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SSSL 2010 Conference (New Orleans)
full name / name of organization:
Society for the Study of Southern Literature
CALL FOR PAPERS: Society for the Study of Southern Literature [SSSL]
In the southern United States “hard times” seems redundant: the South has always been the bad news region of the country. We are the site of violence, poverty, despair, bigotry, and floods of biblical proportions, which makes us something to see. So we become a preferred destination: for tourists and carpetbaggers, entrepreneurs and retirees, historians and theorists, writers and readers. And hard times turn into good times, at least for some. One powerful paradox of the South has been the ways that its deficiencies become its best asset. Hardship inspires the creativity necessary not just for the traditional activities of “making a chicken stretch,” “piecing a quilt”, or singing the blues, but also for using that fabled cultural capital to write poetry that travels the world or to get a post-Katrina gig as a Mardi Gras Indian in Paris.
But even if we have taken our hard-earned cultural capital and exported “America” across the globe in appealing and profitable southern attire, if we’ve transformed the Bible Belt into the Sun Belt, producing BMW’s faster than Baptists, we never really seem to be able to shake that hard times handle. Why not? One reason is certainly that the nation needs us as a projection screen, making the hard times in the rest of the nation invisible. Something called “The South” remains the movie set for a host of familiar fears: about miscegenation, the loss of national identity, economic decline, shifting sexualities, environmental decay, and collapsing infrastructures. But as the rest of the nation catches up, unable to deny being down and out both at home and abroad, the exceptional status of the South seems less exceptional. What can be learned from the ways that the South has been surviving, enduring, and weathering or even overcoming, transforming, and reinventing hard times? Has the South always been selling itself up river in order to survive? How has our co-dependent, perpetual otherness created cultural capital, capital culture, and the culture of capitalism for the nation and the world?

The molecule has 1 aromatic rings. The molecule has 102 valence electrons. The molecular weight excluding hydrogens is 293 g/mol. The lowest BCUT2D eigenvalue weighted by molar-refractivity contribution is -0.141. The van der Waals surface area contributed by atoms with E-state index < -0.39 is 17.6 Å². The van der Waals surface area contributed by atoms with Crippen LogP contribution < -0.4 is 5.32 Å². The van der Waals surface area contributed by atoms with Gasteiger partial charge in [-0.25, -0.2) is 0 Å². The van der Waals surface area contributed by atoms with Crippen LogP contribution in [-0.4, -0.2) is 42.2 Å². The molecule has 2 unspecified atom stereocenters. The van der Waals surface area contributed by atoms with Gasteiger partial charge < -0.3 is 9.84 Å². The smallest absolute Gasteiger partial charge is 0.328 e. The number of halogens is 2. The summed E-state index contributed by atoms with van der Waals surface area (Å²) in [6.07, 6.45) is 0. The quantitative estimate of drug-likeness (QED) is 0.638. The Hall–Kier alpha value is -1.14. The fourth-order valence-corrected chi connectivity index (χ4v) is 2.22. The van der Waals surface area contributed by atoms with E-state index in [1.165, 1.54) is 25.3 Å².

By taking our conversations down to the mouth of the Mississippi, to New Orleans, that paragon of southern cultural capital, we hope that we can take a harder look at how the persistent (or perceived) deficiencies of the South have become our primary currency--and thus continue our efforts to re-conceptualize southern status—not just down and out, but up and in, around and about.
Some of the topics we might want to address include:
• southern cultural capital and capitols
Program committee members: John Lowe, Nghana Lewis, Katherine Henninger, Rebecca Mark, and Barbara Ewell. We welcome both session proposals and individual paper abstracts addressing the topics of southern cultural capital, cultural exchanges, and weathering hard times.
Please send two-page session proposals and/or one page individual paper abstracts by November 15, 2009, to firstname.lastname@example.org